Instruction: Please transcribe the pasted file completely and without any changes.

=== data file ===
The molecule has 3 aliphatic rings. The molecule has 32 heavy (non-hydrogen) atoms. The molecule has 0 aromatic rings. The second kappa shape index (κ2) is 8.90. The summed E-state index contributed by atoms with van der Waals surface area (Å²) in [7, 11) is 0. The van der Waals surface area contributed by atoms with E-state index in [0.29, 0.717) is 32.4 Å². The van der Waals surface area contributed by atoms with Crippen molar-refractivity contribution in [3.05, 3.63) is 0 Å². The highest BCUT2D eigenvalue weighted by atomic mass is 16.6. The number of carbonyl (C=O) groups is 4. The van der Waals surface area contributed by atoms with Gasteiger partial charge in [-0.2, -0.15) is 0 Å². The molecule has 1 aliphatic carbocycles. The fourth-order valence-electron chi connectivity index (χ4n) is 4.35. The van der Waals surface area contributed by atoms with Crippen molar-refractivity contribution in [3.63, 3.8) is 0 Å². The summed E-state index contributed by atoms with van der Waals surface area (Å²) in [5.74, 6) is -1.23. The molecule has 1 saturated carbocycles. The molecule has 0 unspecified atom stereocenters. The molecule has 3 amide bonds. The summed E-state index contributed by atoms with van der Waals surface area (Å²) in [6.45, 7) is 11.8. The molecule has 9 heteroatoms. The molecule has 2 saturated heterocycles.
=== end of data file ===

The molecule has 3 aliphatic rings. The molecule has 32 heavy (non-hydrogen) atoms. The molecule has 0 aromatic rings. The second kappa shape index (κ2) is 8.90. The summed E-state index contributed by atoms with van der Waals surface area (Å²) in [7, 11) is 0. The van der Waals surface area contributed by atoms with E-state index in [0.29, 0.717) is 32.4 Å². The van der Waals surface area contributed by atoms with Crippen molar-refractivity contribution in [3.05, 3.63) is 0 Å². The highest BCUT2D eigenvalue weighted by atomic mass is 16.6. The number of carbonyl (C=O) groups is 4. The van der Waals surface area contributed by atoms with Gasteiger partial charge in [-0.2, -0.15) is 0 Å². The molecule has 1 aliphatic carbocycles. The fourth-order valence-electron chi connectivity index (χ4n) is 4.35. The van der Waals surface area contributed by atoms with Crippen molar-refractivity contribution in [3.63, 3.8) is 0 Å². The summed E-state index contributed by atoms with van der Waals surface area (Å²) in [5.74, 6) is -1.23. The molecule has 1 saturated carbocycles. The molecule has 0 unspecified atom stereocenters. The molecule has 3 amide bonds. The summed E-state index contributed by atoms with van der Waals surface area (Å²) in [6.45, 7) is 11.8. The molecule has 9 heteroatoms. The molecule has 2 saturated heterocycles.